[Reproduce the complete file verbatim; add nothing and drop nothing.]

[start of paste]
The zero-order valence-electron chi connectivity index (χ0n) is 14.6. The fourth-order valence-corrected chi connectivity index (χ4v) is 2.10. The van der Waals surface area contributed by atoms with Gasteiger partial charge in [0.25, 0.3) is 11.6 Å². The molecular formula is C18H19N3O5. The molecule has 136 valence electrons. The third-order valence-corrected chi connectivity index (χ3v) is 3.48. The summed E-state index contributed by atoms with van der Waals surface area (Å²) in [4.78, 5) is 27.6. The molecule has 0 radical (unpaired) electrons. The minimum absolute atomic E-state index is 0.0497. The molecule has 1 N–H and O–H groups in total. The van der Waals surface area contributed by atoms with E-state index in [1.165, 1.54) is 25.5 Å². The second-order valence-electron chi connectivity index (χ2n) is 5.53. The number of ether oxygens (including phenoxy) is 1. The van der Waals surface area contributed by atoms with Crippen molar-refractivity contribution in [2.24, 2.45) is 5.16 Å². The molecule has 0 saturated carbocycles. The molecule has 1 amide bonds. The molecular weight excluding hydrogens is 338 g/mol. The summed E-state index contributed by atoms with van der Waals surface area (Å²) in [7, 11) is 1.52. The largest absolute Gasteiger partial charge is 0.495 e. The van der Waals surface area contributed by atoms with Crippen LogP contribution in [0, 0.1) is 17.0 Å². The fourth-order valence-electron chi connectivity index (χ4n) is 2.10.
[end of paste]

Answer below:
The zero-order valence-electron chi connectivity index (χ0n) is 14.6. The fourth-order valence-corrected chi connectivity index (χ4v) is 2.10. The van der Waals surface area contributed by atoms with Gasteiger partial charge in [0.25, 0.3) is 11.6 Å². The molecular formula is C18H19N3O5. The molecule has 136 valence electrons. The third-order valence-corrected chi connectivity index (χ3v) is 3.48. The summed E-state index contributed by atoms with van der Waals surface area (Å²) in [4.78, 5) is 27.6. The molecule has 0 radical (unpaired) electrons. The minimum absolute atomic E-state index is 0.0497. The molecule has 1 N–H and O–H groups in total. The van der Waals surface area contributed by atoms with E-state index in [1.165, 1.54) is 25.5 Å². The second-order valence-electron chi connectivity index (χ2n) is 5.53. The number of ether oxygens (including phenoxy) is 1. The van der Waals surface area contributed by atoms with Crippen molar-refractivity contribution in [2.24, 2.45) is 5.16 Å². The molecule has 0 saturated carbocycles. The molecule has 1 amide bonds. The molecular weight excluding hydrogens is 338 g/mol. The summed E-state index contributed by atoms with van der Waals surface area (Å²) in [7, 11) is 1.52. The largest absolute Gasteiger partial charge is 0.495 e. The van der Waals surface area contributed by atoms with Crippen LogP contribution in [0, 0.1) is 17.0 Å². The fourth-order valence-electron chi connectivity index (χ4n) is 2.10.